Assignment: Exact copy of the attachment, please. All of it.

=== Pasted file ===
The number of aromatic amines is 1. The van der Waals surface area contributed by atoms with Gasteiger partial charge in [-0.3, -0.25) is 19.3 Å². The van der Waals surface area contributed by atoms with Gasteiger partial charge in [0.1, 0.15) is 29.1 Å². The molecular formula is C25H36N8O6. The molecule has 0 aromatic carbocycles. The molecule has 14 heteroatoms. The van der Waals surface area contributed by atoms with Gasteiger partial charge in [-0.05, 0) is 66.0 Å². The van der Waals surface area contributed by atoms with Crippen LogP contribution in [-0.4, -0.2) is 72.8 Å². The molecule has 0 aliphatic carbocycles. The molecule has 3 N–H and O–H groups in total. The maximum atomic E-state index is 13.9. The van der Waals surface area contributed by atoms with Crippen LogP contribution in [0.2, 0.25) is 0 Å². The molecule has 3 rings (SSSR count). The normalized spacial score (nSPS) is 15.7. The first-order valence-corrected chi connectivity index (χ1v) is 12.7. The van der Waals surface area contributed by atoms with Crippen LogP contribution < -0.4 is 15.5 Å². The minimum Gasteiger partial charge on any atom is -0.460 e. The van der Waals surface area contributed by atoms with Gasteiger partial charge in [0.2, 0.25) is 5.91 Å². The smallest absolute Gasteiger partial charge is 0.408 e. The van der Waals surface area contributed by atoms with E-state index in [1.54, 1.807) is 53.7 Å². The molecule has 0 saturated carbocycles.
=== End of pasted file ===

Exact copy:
The number of aromatic amines is 1. The van der Waals surface area contributed by atoms with Gasteiger partial charge in [-0.3, -0.25) is 19.3 Å². The van der Waals surface area contributed by atoms with Gasteiger partial charge in [0.1, 0.15) is 29.1 Å². The molecular formula is C25H36N8O6. The molecule has 0 aromatic carbocycles. The molecule has 14 heteroatoms. The van der Waals surface area contributed by atoms with Gasteiger partial charge in [-0.05, 0) is 66.0 Å². The van der Waals surface area contributed by atoms with Crippen LogP contribution in [-0.4, -0.2) is 72.8 Å². The molecule has 0 aliphatic carbocycles. The molecule has 3 N–H and O–H groups in total. The maximum atomic E-state index is 13.9. The van der Waals surface area contributed by atoms with Crippen LogP contribution in [0.2, 0.25) is 0 Å². The molecule has 3 rings (SSSR count). The normalized spacial score (nSPS) is 15.7. The first-order valence-corrected chi connectivity index (χ1v) is 12.7. The van der Waals surface area contributed by atoms with Crippen LogP contribution < -0.4 is 15.5 Å². The minimum Gasteiger partial charge on any atom is -0.460 e. The van der Waals surface area contributed by atoms with Gasteiger partial charge in [0.2, 0.25) is 5.91 Å². The smallest absolute Gasteiger partial charge is 0.408 e. The van der Waals surface area contributed by atoms with E-state index in [1.54, 1.807) is 53.7 Å². The molecule has 0 saturated carbocycles.